Some people compare stallions to adolescent boys. If they have a steady job and are a bit tired, they are much easier. Others liken them to a raging bull, to be kept in isolation and approached in full body armour.
Stallions are not for novices. They have to be handled and ridden with more care than your average gelding. But think kid gloves rather than armour. And if a stallion-owning friend deems you worthy of competing her precious horse, that probably proves you have sufficient skill.
But however talented you are as a rider, are you ready for the challenge? Are you aware of taking precautions when out and about? And is your stabling and turnout appropriate?
Stallions should be kept separate from mares, and usually require individual turnout.
Lara Dyson of Cyden Stallions competes three in dressage. She treats them “like the mares and geldings”.
“They are led to and from a normal field in headcollars,” she says. “The only difference is that you cannot have horses in the next field able to touch noses. But they have standard stables and fencing.”
Lara works with Tristan Tucker and Guy Robertson on natural horsemanship so that her stallions understand their and her space. Tristan uses ground work to train stallions to be mentally balanced and social with other horses. He even stables some of his breeding stallions next to mares.
Mike Jackson, who competed advanced eventing sire Up With The Lark, also manages stallions in the same way as his other horses.
“They go on the walker, hack out, travel and are sometimes turned out with geldings,” he says. “I do keep the girls [mares] well away if possible.”
Everything may change outside the controlled, familiar environment at home, and all riders of stallions take precautions at competitions.
Lara moves her stallions around in bridles to ensure control. Riderless ponies are her biggest worry.
“They had small ponies as teasers so I am very careful of ponies walking around without riders.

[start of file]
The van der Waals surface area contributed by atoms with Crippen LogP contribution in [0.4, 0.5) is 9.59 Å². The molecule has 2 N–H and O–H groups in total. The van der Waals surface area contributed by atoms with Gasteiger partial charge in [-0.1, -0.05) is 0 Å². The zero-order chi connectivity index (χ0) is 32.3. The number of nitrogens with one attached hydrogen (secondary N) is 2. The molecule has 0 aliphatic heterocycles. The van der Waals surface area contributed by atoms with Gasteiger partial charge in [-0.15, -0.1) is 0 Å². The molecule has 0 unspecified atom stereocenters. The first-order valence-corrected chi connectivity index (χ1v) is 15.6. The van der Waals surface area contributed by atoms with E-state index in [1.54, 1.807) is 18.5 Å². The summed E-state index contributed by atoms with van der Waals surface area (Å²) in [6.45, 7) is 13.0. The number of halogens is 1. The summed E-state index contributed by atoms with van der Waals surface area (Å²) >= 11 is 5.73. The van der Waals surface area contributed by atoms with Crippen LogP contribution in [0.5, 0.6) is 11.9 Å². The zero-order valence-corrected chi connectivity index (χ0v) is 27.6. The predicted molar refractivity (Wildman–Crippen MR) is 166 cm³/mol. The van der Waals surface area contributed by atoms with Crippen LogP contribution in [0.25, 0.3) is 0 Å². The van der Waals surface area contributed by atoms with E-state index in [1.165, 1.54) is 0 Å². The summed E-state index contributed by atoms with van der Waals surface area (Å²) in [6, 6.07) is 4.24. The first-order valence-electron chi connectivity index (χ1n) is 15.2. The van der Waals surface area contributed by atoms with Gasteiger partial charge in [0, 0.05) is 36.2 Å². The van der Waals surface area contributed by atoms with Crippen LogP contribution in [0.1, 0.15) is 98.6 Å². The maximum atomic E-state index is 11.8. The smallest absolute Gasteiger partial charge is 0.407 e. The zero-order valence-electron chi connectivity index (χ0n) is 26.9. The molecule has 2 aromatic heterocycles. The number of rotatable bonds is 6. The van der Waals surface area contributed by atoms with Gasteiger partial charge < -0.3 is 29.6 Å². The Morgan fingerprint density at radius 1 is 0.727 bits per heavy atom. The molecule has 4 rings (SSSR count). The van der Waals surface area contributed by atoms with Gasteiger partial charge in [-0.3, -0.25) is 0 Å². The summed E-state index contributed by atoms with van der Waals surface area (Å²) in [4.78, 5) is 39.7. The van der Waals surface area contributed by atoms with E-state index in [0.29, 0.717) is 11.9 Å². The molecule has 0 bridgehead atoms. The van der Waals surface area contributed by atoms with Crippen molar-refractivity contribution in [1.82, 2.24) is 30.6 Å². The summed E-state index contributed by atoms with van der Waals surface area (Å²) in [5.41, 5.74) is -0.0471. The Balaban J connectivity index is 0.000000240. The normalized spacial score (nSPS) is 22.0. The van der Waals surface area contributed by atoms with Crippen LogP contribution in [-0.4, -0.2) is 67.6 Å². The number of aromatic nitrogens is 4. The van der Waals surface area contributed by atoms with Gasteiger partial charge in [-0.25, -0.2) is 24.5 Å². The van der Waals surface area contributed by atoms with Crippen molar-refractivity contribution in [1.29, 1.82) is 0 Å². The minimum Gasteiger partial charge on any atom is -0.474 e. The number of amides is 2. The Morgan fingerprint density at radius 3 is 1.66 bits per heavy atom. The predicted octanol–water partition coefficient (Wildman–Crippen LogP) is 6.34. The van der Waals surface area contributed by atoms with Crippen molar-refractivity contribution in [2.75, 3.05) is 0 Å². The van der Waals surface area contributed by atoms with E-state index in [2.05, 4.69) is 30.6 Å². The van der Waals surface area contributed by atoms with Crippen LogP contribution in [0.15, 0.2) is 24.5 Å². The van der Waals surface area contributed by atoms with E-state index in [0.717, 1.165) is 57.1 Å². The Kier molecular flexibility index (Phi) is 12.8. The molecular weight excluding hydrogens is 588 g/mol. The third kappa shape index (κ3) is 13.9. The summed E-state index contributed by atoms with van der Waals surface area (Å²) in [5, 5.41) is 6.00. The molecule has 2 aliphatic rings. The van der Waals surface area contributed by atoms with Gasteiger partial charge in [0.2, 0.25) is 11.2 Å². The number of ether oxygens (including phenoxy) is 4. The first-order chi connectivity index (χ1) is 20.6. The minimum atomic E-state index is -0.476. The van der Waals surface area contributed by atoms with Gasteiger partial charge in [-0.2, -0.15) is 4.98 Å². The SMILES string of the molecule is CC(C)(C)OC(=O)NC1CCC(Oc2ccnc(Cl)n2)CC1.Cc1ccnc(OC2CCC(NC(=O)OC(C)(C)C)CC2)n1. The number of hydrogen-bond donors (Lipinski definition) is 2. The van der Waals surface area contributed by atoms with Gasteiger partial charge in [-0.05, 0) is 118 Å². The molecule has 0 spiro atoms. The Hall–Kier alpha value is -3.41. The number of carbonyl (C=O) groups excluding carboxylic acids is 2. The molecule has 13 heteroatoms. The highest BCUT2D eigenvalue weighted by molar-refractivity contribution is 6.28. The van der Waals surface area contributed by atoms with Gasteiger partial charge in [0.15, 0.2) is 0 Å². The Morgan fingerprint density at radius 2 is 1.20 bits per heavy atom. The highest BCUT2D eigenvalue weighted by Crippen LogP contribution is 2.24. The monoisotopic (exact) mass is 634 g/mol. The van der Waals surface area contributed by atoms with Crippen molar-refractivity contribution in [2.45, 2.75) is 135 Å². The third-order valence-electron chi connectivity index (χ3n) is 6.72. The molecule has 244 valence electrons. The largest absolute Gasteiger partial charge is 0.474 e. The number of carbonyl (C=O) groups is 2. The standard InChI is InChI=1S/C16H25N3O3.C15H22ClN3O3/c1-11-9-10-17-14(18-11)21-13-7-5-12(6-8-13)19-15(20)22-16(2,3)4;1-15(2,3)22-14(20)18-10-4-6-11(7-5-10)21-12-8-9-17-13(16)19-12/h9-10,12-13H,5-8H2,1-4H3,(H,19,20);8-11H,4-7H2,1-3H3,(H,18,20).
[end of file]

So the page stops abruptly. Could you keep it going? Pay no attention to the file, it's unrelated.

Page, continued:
“I make sure there isn’t another horse standing nearby when taking boots off, in case the rider jumps off or the horse is a mare.”
Mike says stallions must learn to cope with distractions.
“I get the young stallions out as much as possible so they experience different scenarios,” he says. “And I also use only one stud to collect [semen] so that they associate that stud with covering and every other trip is competition work,” he adds.
Some stallion owners elect to use a particular bridle for covering to further differentiate the two jobs.
Sara Squires events the advanced thoroughbred sire Sula Blue. He also sees a clear line between stud work and competition. He even covered a dummy the morning of his dressage test at Gatcombe, where he came fourth.
“You wouldn’t know he’s a stallion at competitions; he travels with other horses and always focuses on his work,” says Sara.
Stallions do require extra care, but some of the best horses in the world are uncut.
“They have a little bit more about them — more suspension, lift and presence,” says Lara.
“Their attitude to work is far greater than anything else I’ve ridden. Once they’re on side, they’ll do anything you ask, and impressively.”
Sara says that Sula Blue’s self-preservation across country enables her to ride him positively and fast. But she is careful not to dominate him.
“I’ve learnt not to practise a move too often, and to give him breaks between the harder work,” she says. “It took me longer to get his trust, but we now work very well as a team.”
Mike finds stallions are slower off the leg, which he addresses through training.
“They also have strong necks and backs, which can work against you if not kept supple,” he says. “But they have natural presence, power and flair. The challenge is getting them to work with you. When accomplished, it’s very satisfying.”
Ref: Horse & Hound; 5 February 2015